Boat builders use towels and boiling water to bend plywood. Several people on the forum mentioned this. I thought it was worth a try so out came the camp stove and two pots. To do this properly, I needed more than one towel but that was all Senior Management was comfortable using for this -and one was fine. I brought the two pots to a boil and then poured them over the part of the ceiling that we intended to bend. The towel held the hot water in that spot and allowed it to soak in the heat and water. The heat & water relaxed the glues in the plywood and softened the wood. Then we tried to put it in a second time. It went in easily. It bent like a noodle and was much easier to work with. Two neighbors stopped by to help us which turned out to be wonderful timing. Two people could do this process but a 12′ x 5′ piece of plywood above your head is a bit cumbersome. So their presence was very helpful. There are photos of this process at the bottom of this page.
Since we decided to carpet the ceiling with automotive carpet (see below), it wasn’t necessary to keep the ceiling free from unsightly holes. We glued and screwed the ceiling skin into the roof spars. Now we really get a feel for the inside of the jPod. It echo inside (pretty awesome).
I completed all of the wiring & outside before carpeting the inside ceiling. I used a simple outdoor carpet with an internal (no fume) carpet adhesive. It is definitely a task for 2 people. Nathan helped me do this. We simply worked it from the front wall to the galley one spar at a time. At every spar, we pulled the carpet tight & pressed it into the adhesive. Then we tacked it up with staples from my pneumatic stapler. We ran the staples through some thin wood scraps so they would act as tack strips until the adhesive was completely cured. It looks really nice & tamed the echo. See pictures below.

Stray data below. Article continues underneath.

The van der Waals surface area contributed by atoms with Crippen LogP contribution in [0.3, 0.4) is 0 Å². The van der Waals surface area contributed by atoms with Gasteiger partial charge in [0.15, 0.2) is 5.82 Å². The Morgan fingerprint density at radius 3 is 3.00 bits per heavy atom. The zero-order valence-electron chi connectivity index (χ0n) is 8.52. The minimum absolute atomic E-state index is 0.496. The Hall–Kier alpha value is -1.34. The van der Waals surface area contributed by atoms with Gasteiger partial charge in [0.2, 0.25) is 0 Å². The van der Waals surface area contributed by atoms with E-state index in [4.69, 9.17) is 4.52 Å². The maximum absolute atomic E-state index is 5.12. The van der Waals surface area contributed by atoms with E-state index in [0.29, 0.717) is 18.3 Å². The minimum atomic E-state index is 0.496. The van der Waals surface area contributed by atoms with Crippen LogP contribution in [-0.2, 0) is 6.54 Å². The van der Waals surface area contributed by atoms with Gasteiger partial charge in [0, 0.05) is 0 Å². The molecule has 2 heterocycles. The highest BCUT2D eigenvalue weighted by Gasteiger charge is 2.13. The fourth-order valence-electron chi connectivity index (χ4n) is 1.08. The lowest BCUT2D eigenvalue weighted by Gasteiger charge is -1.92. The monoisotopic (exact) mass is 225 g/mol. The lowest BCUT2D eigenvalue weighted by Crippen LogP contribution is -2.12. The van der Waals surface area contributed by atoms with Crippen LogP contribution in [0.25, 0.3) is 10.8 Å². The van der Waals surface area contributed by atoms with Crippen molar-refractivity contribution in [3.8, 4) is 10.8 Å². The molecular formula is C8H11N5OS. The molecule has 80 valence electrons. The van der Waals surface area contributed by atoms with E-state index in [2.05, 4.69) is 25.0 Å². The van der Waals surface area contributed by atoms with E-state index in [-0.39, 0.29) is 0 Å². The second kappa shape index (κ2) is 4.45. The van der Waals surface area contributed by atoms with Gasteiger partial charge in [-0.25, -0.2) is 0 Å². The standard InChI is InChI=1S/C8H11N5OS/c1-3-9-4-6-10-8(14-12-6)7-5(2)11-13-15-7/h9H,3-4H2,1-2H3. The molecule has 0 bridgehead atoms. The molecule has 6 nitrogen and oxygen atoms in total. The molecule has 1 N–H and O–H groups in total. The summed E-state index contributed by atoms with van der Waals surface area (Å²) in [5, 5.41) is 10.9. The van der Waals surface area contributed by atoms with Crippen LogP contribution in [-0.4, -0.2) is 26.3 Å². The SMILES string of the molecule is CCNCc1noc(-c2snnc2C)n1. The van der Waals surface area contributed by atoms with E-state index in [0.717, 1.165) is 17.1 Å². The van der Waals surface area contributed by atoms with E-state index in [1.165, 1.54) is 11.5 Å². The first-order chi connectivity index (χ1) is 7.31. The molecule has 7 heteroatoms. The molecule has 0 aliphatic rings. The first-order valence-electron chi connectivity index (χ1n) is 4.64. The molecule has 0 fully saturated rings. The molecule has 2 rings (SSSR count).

The very front of the cabin has a Shelf that hinges up and down. This will create more storage space and provide room for a short person (Senior Management thinks children) to sleep. I used a piano hinge to attach the shelf to the roof spar under the internal ceiling skin. Typical RV bunk latches keep it in place when in the upright position. When it is down, the shelf is too tall to fit flush against the front wall. This will provide an angled back to what could be a bench to sit on. Already, the angle is nice to sit against. I am happy with this design. I plan to cover the plywood with the same carpet as I put on the ceiling so that it is finished even when a child’s sleeping pad is removed & the bench is used as a shelf. See pictures below.
The bottom to the internal cabinets is installed. There will be three doors that will open into the cabinets (attached to the back of the galley cabinets). Under the main cabinets is the electrical access cabinet. In this small cabinet will be all of the electrical connections for the trailer. The entire back of the bulkhead between the galley and the cabin is skinned and insulated. This stopped quite a bit of noise in the cabin down some. The only area that the bulkhead is not insulated is where the camp chef oven will slide into the wall from the galley side. I chose to sink it into the wall to maximize space in both the galley & the cabin.
More Interior Info:
The interior has a queen sized memory foam mattress, storage for personal items, a bunk bed (which can fold down into a bench when not in use as beds), a moving shelf for a media system, reading lights, a dome light, and a fan-tastic 14″ vent.
Senior management is also coming up with some interior concepts for curtains and other necessities.